BI’s Article search uses Boolean search capabilities. If you are not familiar with these principles, here are some quick tips.

To search specifically for more than one word, put the search term in quotation marks. For example, “workers compensation”. This will limit your search to that combination of words.

To search for a combination of terms, use quotations and the & symbol. For example, “hurricane” & “loss”.

Login Register Subscribe

Calif. Assembly OKs bill on black hairstyle bias


A bill that would expand California’s antidiscrimination law to forbid discrimination based on hair texture and hairstyles was unanimously approved by the California Assembly on Thursday, and now awaits Gov. Gavin Newsom’s signature.

The Crown Act, which amends the California Fair Employment and Housing Act - the state’s antidiscrimination law - and its education code, had unanimously passed the state Senate in April.

The legislation states “workplace dress codes and grooming policies that prohibit natural hair, including afros, braids, twists, and locks, have a disparate impact on Black individuals as these policies are more likely to deter Black applicants and burden or punish Black employees than any other group.”

It states federal courts accept that the federal Title VII of the Civil Rights Act of 1964 prohibits discrimination based on race, but “do not understand the afros are not the only natural presentation of Black hair. Black hair can also be naturally presented in braids, twists, and locks.” 

It states the legislature “recognizes that continuing to enforce a Eurocentric image of professionalism through purportedly race-neutral grooming policies that disparately impact Black individuals and exclude them for some workplaces is in direct opposition to equity and opportunity for all.”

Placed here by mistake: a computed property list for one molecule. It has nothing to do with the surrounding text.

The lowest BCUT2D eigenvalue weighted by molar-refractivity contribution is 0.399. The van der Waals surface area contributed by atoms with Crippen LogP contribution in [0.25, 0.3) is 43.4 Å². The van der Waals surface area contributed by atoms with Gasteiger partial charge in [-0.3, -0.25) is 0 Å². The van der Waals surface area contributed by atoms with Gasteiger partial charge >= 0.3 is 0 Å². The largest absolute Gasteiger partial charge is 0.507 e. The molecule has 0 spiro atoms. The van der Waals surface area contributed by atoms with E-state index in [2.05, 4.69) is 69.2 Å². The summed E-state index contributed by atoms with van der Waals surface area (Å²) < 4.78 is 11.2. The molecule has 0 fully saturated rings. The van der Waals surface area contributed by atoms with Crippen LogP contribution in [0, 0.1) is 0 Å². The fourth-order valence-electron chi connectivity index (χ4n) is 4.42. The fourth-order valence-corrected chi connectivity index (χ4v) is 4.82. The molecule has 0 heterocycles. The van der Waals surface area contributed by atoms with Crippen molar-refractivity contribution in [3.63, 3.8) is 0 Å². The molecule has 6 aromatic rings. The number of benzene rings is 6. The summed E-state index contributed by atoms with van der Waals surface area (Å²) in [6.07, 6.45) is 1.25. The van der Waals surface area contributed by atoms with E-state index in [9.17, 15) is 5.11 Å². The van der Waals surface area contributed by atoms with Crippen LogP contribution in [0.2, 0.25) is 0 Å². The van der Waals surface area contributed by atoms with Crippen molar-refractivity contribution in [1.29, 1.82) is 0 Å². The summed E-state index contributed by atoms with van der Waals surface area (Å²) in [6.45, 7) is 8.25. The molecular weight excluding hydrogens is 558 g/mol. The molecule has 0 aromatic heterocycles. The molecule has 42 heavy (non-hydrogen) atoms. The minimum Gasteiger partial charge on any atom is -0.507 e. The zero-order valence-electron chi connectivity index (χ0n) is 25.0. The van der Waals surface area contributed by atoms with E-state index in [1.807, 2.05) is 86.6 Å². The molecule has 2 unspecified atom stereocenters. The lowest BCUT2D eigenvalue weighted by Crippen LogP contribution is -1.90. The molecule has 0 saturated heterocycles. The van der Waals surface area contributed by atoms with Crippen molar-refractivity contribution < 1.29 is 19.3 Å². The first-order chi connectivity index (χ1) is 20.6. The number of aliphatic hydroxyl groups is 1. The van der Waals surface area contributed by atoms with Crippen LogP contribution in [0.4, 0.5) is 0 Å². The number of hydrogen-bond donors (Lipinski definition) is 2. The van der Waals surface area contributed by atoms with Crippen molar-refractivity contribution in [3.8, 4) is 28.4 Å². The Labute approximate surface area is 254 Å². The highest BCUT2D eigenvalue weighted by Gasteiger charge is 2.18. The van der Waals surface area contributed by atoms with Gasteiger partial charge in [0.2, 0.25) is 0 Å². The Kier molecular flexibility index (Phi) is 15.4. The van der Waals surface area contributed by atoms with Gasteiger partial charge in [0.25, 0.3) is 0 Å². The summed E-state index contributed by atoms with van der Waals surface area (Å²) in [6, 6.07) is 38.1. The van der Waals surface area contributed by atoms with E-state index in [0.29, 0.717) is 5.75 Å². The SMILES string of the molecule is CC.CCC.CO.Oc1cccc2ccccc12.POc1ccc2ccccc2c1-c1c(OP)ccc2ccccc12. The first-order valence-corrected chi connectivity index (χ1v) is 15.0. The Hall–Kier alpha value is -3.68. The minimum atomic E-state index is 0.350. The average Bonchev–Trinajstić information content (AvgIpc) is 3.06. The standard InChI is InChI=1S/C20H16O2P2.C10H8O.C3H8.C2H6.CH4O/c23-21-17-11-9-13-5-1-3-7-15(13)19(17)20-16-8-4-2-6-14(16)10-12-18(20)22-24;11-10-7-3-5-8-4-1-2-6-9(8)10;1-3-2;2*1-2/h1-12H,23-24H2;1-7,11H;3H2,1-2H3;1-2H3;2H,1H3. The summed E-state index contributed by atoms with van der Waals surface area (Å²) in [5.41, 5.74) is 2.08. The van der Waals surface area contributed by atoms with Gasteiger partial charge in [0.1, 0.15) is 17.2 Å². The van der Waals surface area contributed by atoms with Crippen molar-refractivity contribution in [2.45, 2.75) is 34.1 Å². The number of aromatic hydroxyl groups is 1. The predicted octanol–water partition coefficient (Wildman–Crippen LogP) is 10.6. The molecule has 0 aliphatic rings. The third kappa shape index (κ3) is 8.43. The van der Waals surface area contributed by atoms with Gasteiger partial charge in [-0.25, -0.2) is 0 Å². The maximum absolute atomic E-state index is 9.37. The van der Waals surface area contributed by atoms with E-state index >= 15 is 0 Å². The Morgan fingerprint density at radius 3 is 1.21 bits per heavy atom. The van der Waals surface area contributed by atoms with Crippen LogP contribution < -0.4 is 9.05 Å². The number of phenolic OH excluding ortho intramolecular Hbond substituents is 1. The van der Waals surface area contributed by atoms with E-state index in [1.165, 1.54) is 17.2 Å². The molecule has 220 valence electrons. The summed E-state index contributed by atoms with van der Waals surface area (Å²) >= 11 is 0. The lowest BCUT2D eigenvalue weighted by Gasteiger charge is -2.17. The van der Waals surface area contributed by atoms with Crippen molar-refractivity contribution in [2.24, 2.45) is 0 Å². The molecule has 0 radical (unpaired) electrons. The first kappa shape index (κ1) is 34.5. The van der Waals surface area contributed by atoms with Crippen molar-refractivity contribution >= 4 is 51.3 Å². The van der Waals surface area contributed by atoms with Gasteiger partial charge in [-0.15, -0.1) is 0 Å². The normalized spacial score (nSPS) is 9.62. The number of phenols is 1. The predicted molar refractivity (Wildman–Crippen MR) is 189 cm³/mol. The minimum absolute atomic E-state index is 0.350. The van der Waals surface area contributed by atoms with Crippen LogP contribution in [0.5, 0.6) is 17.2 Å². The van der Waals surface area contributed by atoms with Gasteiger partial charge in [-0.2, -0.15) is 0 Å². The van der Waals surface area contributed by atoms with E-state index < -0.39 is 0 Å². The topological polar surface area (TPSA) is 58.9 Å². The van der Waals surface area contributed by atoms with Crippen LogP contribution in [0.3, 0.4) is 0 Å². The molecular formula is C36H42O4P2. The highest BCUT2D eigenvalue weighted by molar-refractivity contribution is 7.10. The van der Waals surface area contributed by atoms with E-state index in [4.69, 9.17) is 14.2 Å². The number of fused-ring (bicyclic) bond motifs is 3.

In February, the New York City Commission on Human Rights became the first U.S. agency to issue legal enforcement guidance outlining that appearance and grooming policies that ban natural hair or hairstyle are unlawful discriminatory treatment under the New York City Human Rights Law.

The guidance states that employers and providers of public accommodation such as fitness clubs and schools cannot force black people to change their natural hair as a requirement to be admitted or retail affiliation or employment.

Natalie B. Fujikawa, an associate with Fisher Phillips LLP in Sacramento, California, said the bill has not generated any opposition, and is expected to be signed into law by Gov. Newsom. A spokesman for the governor could not immediately be reached for comment. 

It does not present a burden to employers and does not interfere with safety regulations, Ms. Fujikawa said. 

She said the legislation may eventually prove influential elsewhere.  “California has a reputation for being extremely progressive with regard to employment laws, and historically other states have eventually followed suit, although it’s unclear how quickly that would happen,” she said.

The issue has apparently not gained traction on the federal level. In 2013, the U.S. Equal Employment Opportunity Commission sued a catastrophic insurance claims company, Mobile, Alabama-based Catastrophe Management Solutions Inc. for allegedly discriminating against a black job applicant, Chastity Jones, by rescinding a job offer after she refused to cut off her dreadlocks.

But in September 2016, the 11th U.S. Circuit Court of Appeals in Atlanta affirmed a lower court ruling dismissing the case. The decision said, “our precedent holds that Title VII prohibits discrimination based on immutable traits, and the proposed amended complaint does not assert that dreadlocks – though culturally associated with race – are an immutable characteristic of black persons.”

In December 2017, the appeals court voted against an en banc rehearing of the case. A concurring opinion said, “banning dreadlocks in the workplace under a race-neutral grooming policy – without more – does not constitute intentional race-based discrimination.”

A dissenting opinion on whether the case should be heard en banc cites the Supreme Court’s 1989 ruling in Price Waterhouse v. Hopkins, in which the Supreme Court held plaintiffs can rely on gender-stereotyping evidence to show that discrimination occurred. The immutable trait requirement “is no longer good law, and Ms. Jones’ panel was wrong to invoke it,” it stated.

The Supreme Court subsequently refused certiorari in the case.




Read Next

  • Hairstyle-related bias suits prompted New York measures

    The New York City Commission on Human Rights felt compelled to stress to employers that city law prohibits them from discriminating against employees or potential employees based on their natural hairstyles after several employment-related incidents alleging racial discrimination.